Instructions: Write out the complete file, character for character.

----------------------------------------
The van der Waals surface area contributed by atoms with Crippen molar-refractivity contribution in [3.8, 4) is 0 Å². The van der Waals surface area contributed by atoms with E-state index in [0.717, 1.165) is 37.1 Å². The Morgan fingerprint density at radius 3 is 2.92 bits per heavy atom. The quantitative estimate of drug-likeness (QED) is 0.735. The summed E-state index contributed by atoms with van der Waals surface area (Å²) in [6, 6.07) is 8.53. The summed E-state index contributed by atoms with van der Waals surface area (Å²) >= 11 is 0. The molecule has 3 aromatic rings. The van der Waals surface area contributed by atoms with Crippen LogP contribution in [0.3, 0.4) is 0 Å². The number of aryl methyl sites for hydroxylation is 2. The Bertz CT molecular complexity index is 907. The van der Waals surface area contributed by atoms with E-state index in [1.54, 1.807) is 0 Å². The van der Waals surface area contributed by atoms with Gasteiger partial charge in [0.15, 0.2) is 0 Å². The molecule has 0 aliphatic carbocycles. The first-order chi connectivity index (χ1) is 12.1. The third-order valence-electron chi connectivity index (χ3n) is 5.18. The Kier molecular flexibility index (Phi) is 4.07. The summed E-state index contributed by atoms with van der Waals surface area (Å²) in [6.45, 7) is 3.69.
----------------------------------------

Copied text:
The van der Waals surface area contributed by atoms with Crippen molar-refractivity contribution in [3.8, 4) is 0 Å². The van der Waals surface area contributed by atoms with E-state index in [0.717, 1.165) is 37.1 Å². The Morgan fingerprint density at radius 3 is 2.92 bits per heavy atom. The quantitative estimate of drug-likeness (QED) is 0.735. The summed E-state index contributed by atoms with van der Waals surface area (Å²) in [6, 6.07) is 8.53. The summed E-state index contributed by atoms with van der Waals surface area (Å²) >= 11 is 0. The molecule has 3 aromatic rings. The van der Waals surface area contributed by atoms with Crippen LogP contribution in [0.3, 0.4) is 0 Å². The number of aryl methyl sites for hydroxylation is 2. The Bertz CT molecular complexity index is 907. The van der Waals surface area contributed by atoms with E-state index in [1.54, 1.807) is 0 Å². The van der Waals surface area contributed by atoms with Gasteiger partial charge in [0.15, 0.2) is 0 Å². The molecule has 0 aliphatic carbocycles. The first-order chi connectivity index (χ1) is 12.1. The third-order valence-electron chi connectivity index (χ3n) is 5.18. The Kier molecular flexibility index (Phi) is 4.07. The summed E-state index contributed by atoms with van der Waals surface area (Å²) in [6.45, 7) is 3.69.